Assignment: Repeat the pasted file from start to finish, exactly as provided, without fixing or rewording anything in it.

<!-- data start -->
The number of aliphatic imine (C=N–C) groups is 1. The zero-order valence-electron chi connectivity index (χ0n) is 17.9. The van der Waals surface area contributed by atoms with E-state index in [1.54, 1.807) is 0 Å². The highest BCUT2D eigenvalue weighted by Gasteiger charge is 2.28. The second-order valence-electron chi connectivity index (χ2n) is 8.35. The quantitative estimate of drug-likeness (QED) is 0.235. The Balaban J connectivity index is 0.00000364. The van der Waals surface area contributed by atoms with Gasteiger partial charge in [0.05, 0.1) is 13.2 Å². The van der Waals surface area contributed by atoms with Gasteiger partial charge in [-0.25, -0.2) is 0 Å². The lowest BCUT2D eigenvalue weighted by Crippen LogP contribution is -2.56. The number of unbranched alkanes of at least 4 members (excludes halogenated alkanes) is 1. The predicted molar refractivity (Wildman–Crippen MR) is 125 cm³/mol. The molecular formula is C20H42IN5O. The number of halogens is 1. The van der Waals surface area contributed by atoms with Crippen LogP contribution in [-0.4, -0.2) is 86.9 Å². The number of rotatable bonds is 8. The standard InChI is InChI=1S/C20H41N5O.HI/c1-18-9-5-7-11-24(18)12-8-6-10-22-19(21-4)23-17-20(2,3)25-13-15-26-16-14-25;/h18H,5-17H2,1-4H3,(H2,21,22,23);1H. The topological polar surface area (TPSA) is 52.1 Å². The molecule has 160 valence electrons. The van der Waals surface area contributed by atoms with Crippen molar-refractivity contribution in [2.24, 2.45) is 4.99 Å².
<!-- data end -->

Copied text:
The number of aliphatic imine (C=N–C) groups is 1. The zero-order valence-electron chi connectivity index (χ0n) is 17.9. The van der Waals surface area contributed by atoms with E-state index in [1.54, 1.807) is 0 Å². The highest BCUT2D eigenvalue weighted by Gasteiger charge is 2.28. The second-order valence-electron chi connectivity index (χ2n) is 8.35. The quantitative estimate of drug-likeness (QED) is 0.235. The Balaban J connectivity index is 0.00000364. The van der Waals surface area contributed by atoms with Gasteiger partial charge in [0.05, 0.1) is 13.2 Å². The van der Waals surface area contributed by atoms with Gasteiger partial charge in [-0.25, -0.2) is 0 Å². The lowest BCUT2D eigenvalue weighted by Crippen LogP contribution is -2.56. The number of unbranched alkanes of at least 4 members (excludes halogenated alkanes) is 1. The predicted molar refractivity (Wildman–Crippen MR) is 125 cm³/mol. The molecular formula is C20H42IN5O. The number of halogens is 1. The van der Waals surface area contributed by atoms with Crippen LogP contribution in [-0.4, -0.2) is 86.9 Å². The number of rotatable bonds is 8. The standard InChI is InChI=1S/C20H41N5O.HI/c1-18-9-5-7-11-24(18)12-8-6-10-22-19(21-4)23-17-20(2,3)25-13-15-26-16-14-25;/h18H,5-17H2,1-4H3,(H2,21,22,23);1H. The topological polar surface area (TPSA) is 52.1 Å². The molecule has 160 valence electrons. The van der Waals surface area contributed by atoms with Crippen molar-refractivity contribution in [2.24, 2.45) is 4.99 Å².